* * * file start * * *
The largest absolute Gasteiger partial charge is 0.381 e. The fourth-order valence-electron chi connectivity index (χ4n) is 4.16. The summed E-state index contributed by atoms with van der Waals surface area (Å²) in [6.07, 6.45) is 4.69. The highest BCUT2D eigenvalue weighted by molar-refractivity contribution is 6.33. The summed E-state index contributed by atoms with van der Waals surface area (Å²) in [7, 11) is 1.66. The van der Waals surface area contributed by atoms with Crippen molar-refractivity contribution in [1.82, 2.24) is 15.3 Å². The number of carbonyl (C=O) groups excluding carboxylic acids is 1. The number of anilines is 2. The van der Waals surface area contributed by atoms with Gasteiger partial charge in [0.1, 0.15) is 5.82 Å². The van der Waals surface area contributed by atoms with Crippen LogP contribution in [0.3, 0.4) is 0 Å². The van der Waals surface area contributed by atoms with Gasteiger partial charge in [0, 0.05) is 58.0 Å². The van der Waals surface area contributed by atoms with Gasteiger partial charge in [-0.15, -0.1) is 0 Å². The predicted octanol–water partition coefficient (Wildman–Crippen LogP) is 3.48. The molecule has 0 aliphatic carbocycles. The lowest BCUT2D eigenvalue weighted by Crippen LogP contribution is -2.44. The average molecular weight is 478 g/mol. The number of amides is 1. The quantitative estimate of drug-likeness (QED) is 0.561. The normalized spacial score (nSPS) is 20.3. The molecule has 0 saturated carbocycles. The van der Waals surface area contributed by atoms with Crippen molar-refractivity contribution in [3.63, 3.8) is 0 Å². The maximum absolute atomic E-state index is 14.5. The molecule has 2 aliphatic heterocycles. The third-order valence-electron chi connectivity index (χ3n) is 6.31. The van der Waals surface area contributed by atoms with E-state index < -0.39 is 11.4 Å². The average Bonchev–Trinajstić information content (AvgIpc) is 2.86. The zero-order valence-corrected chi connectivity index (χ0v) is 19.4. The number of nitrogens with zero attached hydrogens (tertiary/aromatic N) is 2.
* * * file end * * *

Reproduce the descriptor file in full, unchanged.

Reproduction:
The largest absolute Gasteiger partial charge is 0.381 e. The fourth-order valence-electron chi connectivity index (χ4n) is 4.16. The summed E-state index contributed by atoms with van der Waals surface area (Å²) in [6.07, 6.45) is 4.69. The highest BCUT2D eigenvalue weighted by molar-refractivity contribution is 6.33. The summed E-state index contributed by atoms with van der Waals surface area (Å²) in [7, 11) is 1.66. The van der Waals surface area contributed by atoms with Crippen molar-refractivity contribution in [1.82, 2.24) is 15.3 Å². The number of carbonyl (C=O) groups excluding carboxylic acids is 1. The number of anilines is 2. The van der Waals surface area contributed by atoms with Gasteiger partial charge in [0.1, 0.15) is 5.82 Å². The van der Waals surface area contributed by atoms with Crippen LogP contribution in [0.3, 0.4) is 0 Å². The van der Waals surface area contributed by atoms with Gasteiger partial charge in [0, 0.05) is 58.0 Å². The van der Waals surface area contributed by atoms with Gasteiger partial charge in [-0.15, -0.1) is 0 Å². The predicted octanol–water partition coefficient (Wildman–Crippen LogP) is 3.48. The molecule has 0 aliphatic carbocycles. The lowest BCUT2D eigenvalue weighted by Crippen LogP contribution is -2.44. The average molecular weight is 478 g/mol. The number of amides is 1. The quantitative estimate of drug-likeness (QED) is 0.561. The normalized spacial score (nSPS) is 20.3. The molecule has 0 saturated carbocycles. The van der Waals surface area contributed by atoms with Crippen molar-refractivity contribution in [3.63, 3.8) is 0 Å². The maximum absolute atomic E-state index is 14.5. The molecule has 2 aliphatic heterocycles. The third-order valence-electron chi connectivity index (χ3n) is 6.31. The van der Waals surface area contributed by atoms with E-state index < -0.39 is 11.4 Å². The average Bonchev–Trinajstić information content (AvgIpc) is 2.86. The zero-order valence-corrected chi connectivity index (χ0v) is 19.4. The number of nitrogens with zero attached hydrogens (tertiary/aromatic N) is 2.